With a Democrat back in the White House, Rush Limbaugh has wasted no time in hurling false and baseless attacks against President Obama, echoing his slanders and smears of President Clinton, his family, and his administration during the 1990s.
Parroting GOP talking points, Rush Limbaugh falsely claimed $4.19 billion of President Barack Obama's economic recovery package "is going to ACORN." In fact, the bill does not mention ACORN or otherwise single it out for funding.
Michelle Malkin, Rush Limbaugh, and Sean Hannity have falsely asserted or suggested that Robert Reich, speaking at a congressional forum, proposed that jobs created by the economic stimulus package should exclude white males. In fact, Reich has repeatedly stated that he favors a stimulus plan that "includ[es] women and minorities, and the long-term unemployed" in addition to skilled professionals and white male construction workers, not one that is solely limited to them.
On Hannity, speaking of President Obama's reported plan to reverse the U.S. government's Mexico City policy restricting federal funding for international family planning groups, Rush Limbaugh falsely claimed "[former President] Clinton imposed it." In fact, the Mexico City policy prohibiting the federal government from providing funds to international family planning groups that promote abortion or provide information, counseling, or referrals about abortion services in other nations was imposed by President Reagan, rescinded by Clinton, and revived by George W. Bush.
Rush Limbaugh responded to a caller's account of her own economic troubles as a homeowner and small business owner and her assertion that she "need[s] people to start believing that America is going to turn that corner" by stating, "Well, you might want to consult history," adding: "It was much worse than this 26 years ago."
From the January 21 edition of Fox News' Hannity:
Loading the player reg...
On his radio show, Rush Limbaugh falsely suggested that Planned Parenthood mainly provides abortions, saying, "You go into Planned Parenthood for an abortion, all right?" In fact, according to the Planned Parenthood website, 3 percent of its health services are abortion services.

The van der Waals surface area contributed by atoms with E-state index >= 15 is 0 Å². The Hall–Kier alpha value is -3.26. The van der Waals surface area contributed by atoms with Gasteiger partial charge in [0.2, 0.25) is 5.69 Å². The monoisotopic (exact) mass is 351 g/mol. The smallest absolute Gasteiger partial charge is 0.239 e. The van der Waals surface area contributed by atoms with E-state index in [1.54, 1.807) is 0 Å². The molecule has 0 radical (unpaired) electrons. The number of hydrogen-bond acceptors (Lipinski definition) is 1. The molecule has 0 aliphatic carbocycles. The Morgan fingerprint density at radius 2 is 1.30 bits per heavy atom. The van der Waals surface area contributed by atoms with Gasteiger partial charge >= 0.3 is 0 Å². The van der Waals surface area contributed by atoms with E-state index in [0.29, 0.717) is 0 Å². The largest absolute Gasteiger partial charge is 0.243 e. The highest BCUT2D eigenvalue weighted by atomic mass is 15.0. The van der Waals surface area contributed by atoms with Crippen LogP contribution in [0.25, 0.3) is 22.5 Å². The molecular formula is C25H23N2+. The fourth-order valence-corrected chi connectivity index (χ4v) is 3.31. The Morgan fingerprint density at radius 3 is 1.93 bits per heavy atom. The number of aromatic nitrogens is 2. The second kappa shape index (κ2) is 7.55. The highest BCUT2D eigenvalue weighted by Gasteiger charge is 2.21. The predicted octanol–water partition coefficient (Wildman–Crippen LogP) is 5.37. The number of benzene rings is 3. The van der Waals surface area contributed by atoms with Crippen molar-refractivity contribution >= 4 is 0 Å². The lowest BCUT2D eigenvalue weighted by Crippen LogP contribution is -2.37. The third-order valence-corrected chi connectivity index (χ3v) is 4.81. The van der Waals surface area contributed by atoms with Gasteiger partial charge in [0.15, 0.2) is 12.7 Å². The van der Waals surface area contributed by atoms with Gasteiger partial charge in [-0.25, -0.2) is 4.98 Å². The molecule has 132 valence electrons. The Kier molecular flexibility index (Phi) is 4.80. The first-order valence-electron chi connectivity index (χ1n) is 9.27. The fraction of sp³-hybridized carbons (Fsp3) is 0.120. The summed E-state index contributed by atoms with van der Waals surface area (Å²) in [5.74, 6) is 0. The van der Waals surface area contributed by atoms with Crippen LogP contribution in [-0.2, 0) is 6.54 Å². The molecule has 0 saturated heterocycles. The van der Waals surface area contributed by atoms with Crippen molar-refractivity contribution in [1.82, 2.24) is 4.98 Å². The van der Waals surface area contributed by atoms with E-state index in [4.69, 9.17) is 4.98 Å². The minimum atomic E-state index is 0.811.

Media figures have claimed or suggested that President-elect Barack Obama is only now admitting that he may have to scale back his campaign agenda as a result of the weak economy. In fact, Obama repeatedly said prior to the November 2008 election that some policies he proposed on the campaign trail might need to be delayed because of economic conditions.
Rush Limbaugh falsely asserted that Rep. Barney Frank "created the problem" of the subprime mortgage crisis, claiming that Frank's "definition of affordable housing was to make sure that people who couldn't pay the loans back got the loans, the mortgages. He forced Fannie Mae and Freddie Mac to do this." In fact, Frank has advocated for policies that emphasize low-income home rentals as opposed to homeownership and supported legislation to strengthen oversight over Fannie and Freddie.
Rush Limbaugh baselessly claimed that Democrat Al Franken "stole the race" for Minnesota's Senate seat and asserted that "The Wall Street Journal has a story on this. They're counting votes twice -- votes that were rejected, all kinds of things." However, the Journal "story" Limbaugh referred to was an editorial, which simply asserted that there was double counting -- echoing the accusation by the incumbent, Republican Norm Coleman -- and did not cite reporting to support its claim.
On his radio show, Rush Limbaugh falsely claimed that in his first term, President George W. Bush "left a lot of Clinton U.S. attorneys in office, did not sweep them. Only in his second term did he start replacing some." In fact, Bush reportedly replaced 88 of the 93 U.S. attorneys with his own appointees during the first two years of his presidency.
Several conservative talk radio hosts have accused Democrats of "trying to steal" the Minnesota senatorial election for Democratic challenger Al Franken over incumbent Sen. Norm Coleman (R). They offer no evidence for the accusation; indeed, the state's Republican governor has said there is none.
Sean Hannity and Rush Limbaugh continue to suggest that President-elect Barack Obama is to blame for the decline in the stock market, referring to the state of the stock market as an "Obama recession." In fact, analysts have refuted the proposition that the market decline has anything to do with anticipation of Obama's presidency.
Several conservative commentators claim America is ideologically a "center-right" country, citing as evidence general election exit polls showing that 22 percent of respondents identify themselves as "liberal," 44 percent as "moderate" and 34 percent as "conservative." But political scientists dispute the reliability of voters' identification with political ideologies, and other polling has found that a strong majority favored the more progressive position on a number of issues.
Conservative commentators have asserted that President-elect Barack Obama is to blame for the decline of the stock market since the election. But several analysts disagree, citing weak corporate reports and the release of unemployment statistics.